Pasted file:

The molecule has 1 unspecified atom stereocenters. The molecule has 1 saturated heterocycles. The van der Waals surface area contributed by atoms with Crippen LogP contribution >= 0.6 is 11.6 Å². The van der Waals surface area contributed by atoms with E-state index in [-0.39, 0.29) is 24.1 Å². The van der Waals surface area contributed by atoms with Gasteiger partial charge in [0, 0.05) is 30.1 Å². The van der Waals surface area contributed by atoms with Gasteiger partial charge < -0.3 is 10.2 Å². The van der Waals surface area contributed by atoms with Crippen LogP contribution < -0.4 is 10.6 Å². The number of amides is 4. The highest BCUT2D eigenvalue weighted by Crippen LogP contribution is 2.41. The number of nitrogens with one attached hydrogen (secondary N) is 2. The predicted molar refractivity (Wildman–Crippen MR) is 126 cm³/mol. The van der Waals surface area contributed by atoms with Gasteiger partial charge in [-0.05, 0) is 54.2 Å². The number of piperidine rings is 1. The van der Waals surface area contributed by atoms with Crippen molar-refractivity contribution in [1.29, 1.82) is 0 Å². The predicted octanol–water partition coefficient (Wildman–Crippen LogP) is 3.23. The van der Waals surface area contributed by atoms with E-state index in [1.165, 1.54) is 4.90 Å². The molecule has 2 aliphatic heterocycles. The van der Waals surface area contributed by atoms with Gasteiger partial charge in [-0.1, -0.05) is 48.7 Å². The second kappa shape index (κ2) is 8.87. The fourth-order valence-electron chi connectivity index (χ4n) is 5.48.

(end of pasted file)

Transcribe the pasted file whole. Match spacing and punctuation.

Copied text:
The molecule has 1 unspecified atom stereocenters. The molecule has 1 saturated heterocycles. The van der Waals surface area contributed by atoms with Crippen LogP contribution >= 0.6 is 11.6 Å². The van der Waals surface area contributed by atoms with E-state index in [-0.39, 0.29) is 24.1 Å². The van der Waals surface area contributed by atoms with Gasteiger partial charge in [0, 0.05) is 30.1 Å². The van der Waals surface area contributed by atoms with Gasteiger partial charge < -0.3 is 10.2 Å². The van der Waals surface area contributed by atoms with Crippen LogP contribution < -0.4 is 10.6 Å². The number of amides is 4. The highest BCUT2D eigenvalue weighted by Crippen LogP contribution is 2.41. The number of nitrogens with one attached hydrogen (secondary N) is 2. The predicted molar refractivity (Wildman–Crippen MR) is 126 cm³/mol. The van der Waals surface area contributed by atoms with Gasteiger partial charge in [-0.05, 0) is 54.2 Å². The number of piperidine rings is 1. The van der Waals surface area contributed by atoms with Crippen molar-refractivity contribution in [1.29, 1.82) is 0 Å². The predicted octanol–water partition coefficient (Wildman–Crippen LogP) is 3.23. The van der Waals surface area contributed by atoms with E-state index in [1.165, 1.54) is 4.90 Å². The molecule has 2 aliphatic heterocycles. The van der Waals surface area contributed by atoms with Gasteiger partial charge in [-0.1, -0.05) is 48.7 Å². The second kappa shape index (κ2) is 8.87. The fourth-order valence-electron chi connectivity index (χ4n) is 5.48.